This drug’s ineffectiveness exposes the flaws in the FDA's accelerated approval program. After approval, drug companies are required to conduct follow-up tests, but there’s no timetable and no incentive for doing so. Drugs that don’t work, or might even cause harm, are allowed to remain on the shelves for too long after approval.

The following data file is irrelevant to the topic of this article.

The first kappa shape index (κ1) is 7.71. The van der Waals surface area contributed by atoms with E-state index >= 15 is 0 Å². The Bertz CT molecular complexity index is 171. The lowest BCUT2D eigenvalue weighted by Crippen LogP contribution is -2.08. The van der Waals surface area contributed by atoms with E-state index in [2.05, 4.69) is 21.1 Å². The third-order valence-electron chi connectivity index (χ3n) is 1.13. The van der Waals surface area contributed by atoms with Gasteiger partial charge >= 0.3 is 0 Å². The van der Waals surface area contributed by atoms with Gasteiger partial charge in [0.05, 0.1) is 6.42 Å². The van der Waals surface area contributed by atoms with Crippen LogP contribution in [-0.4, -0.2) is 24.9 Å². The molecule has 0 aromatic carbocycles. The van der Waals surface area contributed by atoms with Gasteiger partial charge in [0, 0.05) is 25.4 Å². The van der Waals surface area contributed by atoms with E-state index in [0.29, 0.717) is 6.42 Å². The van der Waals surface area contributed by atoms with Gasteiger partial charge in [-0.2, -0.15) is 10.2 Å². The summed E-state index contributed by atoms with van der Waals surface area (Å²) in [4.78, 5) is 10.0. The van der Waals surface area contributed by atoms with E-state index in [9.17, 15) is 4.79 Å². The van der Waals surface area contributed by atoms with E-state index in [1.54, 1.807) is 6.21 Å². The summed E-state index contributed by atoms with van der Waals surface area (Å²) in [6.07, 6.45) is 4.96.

The FDA's accelerated approval track isn’t perfect, but it’s necessary. In some cases, it could take decades to learn if a drug is an effective cure, and many with terminal diseases don’t have that type of time. With willing recipients of the drugs on hand — and the FDA enforcing necessary tests and requiring confirming data from companies — this program has been, and should continue to be, a positive.